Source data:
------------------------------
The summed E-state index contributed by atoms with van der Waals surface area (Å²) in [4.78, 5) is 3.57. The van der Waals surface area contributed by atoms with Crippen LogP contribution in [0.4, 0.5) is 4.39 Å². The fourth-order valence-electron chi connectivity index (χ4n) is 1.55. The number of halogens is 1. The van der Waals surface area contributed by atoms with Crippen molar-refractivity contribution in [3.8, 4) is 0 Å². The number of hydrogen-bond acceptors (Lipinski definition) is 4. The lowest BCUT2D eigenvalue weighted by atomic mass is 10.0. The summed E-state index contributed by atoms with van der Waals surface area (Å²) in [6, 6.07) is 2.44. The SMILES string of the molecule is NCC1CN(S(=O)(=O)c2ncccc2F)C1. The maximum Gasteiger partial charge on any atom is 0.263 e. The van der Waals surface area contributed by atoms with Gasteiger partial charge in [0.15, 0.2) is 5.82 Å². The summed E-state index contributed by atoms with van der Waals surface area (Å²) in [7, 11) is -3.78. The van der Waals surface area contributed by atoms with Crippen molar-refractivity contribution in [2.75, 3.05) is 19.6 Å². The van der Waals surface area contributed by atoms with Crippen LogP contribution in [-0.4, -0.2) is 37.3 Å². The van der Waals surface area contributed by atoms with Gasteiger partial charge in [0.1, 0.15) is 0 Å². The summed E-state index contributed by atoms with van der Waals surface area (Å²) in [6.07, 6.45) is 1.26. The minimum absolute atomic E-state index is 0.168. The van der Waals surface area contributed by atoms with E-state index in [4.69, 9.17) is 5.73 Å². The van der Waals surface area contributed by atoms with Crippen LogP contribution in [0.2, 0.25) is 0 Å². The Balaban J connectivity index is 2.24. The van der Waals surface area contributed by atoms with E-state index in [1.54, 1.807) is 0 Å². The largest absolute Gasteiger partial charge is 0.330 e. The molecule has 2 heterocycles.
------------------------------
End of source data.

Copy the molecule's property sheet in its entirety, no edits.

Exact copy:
The summed E-state index contributed by atoms with van der Waals surface area (Å²) in [4.78, 5) is 3.57. The van der Waals surface area contributed by atoms with Crippen LogP contribution in [0.4, 0.5) is 4.39 Å². The fourth-order valence-electron chi connectivity index (χ4n) is 1.55. The number of halogens is 1. The van der Waals surface area contributed by atoms with Crippen molar-refractivity contribution in [3.8, 4) is 0 Å². The number of hydrogen-bond acceptors (Lipinski definition) is 4. The lowest BCUT2D eigenvalue weighted by atomic mass is 10.0. The summed E-state index contributed by atoms with van der Waals surface area (Å²) in [6, 6.07) is 2.44. The SMILES string of the molecule is NCC1CN(S(=O)(=O)c2ncccc2F)C1. The maximum Gasteiger partial charge on any atom is 0.263 e. The van der Waals surface area contributed by atoms with Gasteiger partial charge in [0.15, 0.2) is 5.82 Å². The summed E-state index contributed by atoms with van der Waals surface area (Å²) in [7, 11) is -3.78. The van der Waals surface area contributed by atoms with Crippen molar-refractivity contribution in [2.75, 3.05) is 19.6 Å². The van der Waals surface area contributed by atoms with Crippen LogP contribution in [-0.4, -0.2) is 37.3 Å². The van der Waals surface area contributed by atoms with Gasteiger partial charge in [0.1, 0.15) is 0 Å². The summed E-state index contributed by atoms with van der Waals surface area (Å²) in [6.07, 6.45) is 1.26. The minimum absolute atomic E-state index is 0.168. The van der Waals surface area contributed by atoms with E-state index in [4.69, 9.17) is 5.73 Å². The van der Waals surface area contributed by atoms with Crippen LogP contribution in [0.2, 0.25) is 0 Å². The Balaban J connectivity index is 2.24. The van der Waals surface area contributed by atoms with E-state index in [1.54, 1.807) is 0 Å². The largest absolute Gasteiger partial charge is 0.330 e. The molecule has 2 heterocycles.